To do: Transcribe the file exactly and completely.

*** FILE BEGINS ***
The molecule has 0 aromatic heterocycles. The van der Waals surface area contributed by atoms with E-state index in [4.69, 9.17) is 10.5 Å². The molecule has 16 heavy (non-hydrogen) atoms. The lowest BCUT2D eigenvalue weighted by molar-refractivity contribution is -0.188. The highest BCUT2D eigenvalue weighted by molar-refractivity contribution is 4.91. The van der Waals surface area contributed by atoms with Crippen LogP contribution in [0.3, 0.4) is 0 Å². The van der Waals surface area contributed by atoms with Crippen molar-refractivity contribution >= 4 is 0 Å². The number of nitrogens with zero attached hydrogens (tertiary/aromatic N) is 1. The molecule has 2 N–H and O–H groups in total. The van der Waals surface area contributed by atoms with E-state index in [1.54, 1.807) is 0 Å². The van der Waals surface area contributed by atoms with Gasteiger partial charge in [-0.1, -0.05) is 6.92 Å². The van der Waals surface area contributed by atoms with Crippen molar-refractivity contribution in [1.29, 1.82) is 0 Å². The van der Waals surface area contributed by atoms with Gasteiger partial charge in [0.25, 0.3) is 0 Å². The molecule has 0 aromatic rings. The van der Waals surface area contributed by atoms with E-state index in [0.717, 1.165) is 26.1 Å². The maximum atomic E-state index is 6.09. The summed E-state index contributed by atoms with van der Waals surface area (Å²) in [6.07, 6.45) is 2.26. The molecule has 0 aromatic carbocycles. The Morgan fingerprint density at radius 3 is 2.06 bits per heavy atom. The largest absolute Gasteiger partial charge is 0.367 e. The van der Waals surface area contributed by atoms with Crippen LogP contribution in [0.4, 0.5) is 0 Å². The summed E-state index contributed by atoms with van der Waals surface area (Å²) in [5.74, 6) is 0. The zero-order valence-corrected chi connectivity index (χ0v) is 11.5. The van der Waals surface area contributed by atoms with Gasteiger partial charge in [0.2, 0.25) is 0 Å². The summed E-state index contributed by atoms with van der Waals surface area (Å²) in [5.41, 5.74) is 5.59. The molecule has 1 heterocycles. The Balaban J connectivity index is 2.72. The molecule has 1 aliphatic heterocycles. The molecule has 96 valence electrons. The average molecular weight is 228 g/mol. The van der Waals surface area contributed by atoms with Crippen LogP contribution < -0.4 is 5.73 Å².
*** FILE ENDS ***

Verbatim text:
The molecule has 0 aromatic heterocycles. The van der Waals surface area contributed by atoms with E-state index in [4.69, 9.17) is 10.5 Å². The molecule has 16 heavy (non-hydrogen) atoms. The lowest BCUT2D eigenvalue weighted by molar-refractivity contribution is -0.188. The highest BCUT2D eigenvalue weighted by molar-refractivity contribution is 4.91. The van der Waals surface area contributed by atoms with Crippen LogP contribution in [0.3, 0.4) is 0 Å². The van der Waals surface area contributed by atoms with Crippen molar-refractivity contribution >= 4 is 0 Å². The number of nitrogens with zero attached hydrogens (tertiary/aromatic N) is 1. The molecule has 2 N–H and O–H groups in total. The van der Waals surface area contributed by atoms with E-state index in [1.54, 1.807) is 0 Å². The van der Waals surface area contributed by atoms with Gasteiger partial charge in [-0.1, -0.05) is 6.92 Å². The van der Waals surface area contributed by atoms with Crippen molar-refractivity contribution in [1.29, 1.82) is 0 Å². The van der Waals surface area contributed by atoms with Gasteiger partial charge in [0.25, 0.3) is 0 Å². The molecule has 0 aromatic rings. The van der Waals surface area contributed by atoms with E-state index in [0.717, 1.165) is 26.1 Å². The maximum atomic E-state index is 6.09. The summed E-state index contributed by atoms with van der Waals surface area (Å²) in [6.07, 6.45) is 2.26. The molecule has 0 aromatic carbocycles. The Morgan fingerprint density at radius 3 is 2.06 bits per heavy atom. The largest absolute Gasteiger partial charge is 0.367 e. The van der Waals surface area contributed by atoms with Crippen LogP contribution in [0.4, 0.5) is 0 Å². The summed E-state index contributed by atoms with van der Waals surface area (Å²) in [5.74, 6) is 0. The zero-order valence-corrected chi connectivity index (χ0v) is 11.5. The van der Waals surface area contributed by atoms with Gasteiger partial charge in [0.2, 0.25) is 0 Å². The summed E-state index contributed by atoms with van der Waals surface area (Å²) in [5.41, 5.74) is 5.59. The molecule has 1 heterocycles. The Balaban J connectivity index is 2.72. The molecule has 1 aliphatic heterocycles. The molecule has 96 valence electrons. The average molecular weight is 228 g/mol. The van der Waals surface area contributed by atoms with Crippen LogP contribution < -0.4 is 5.73 Å².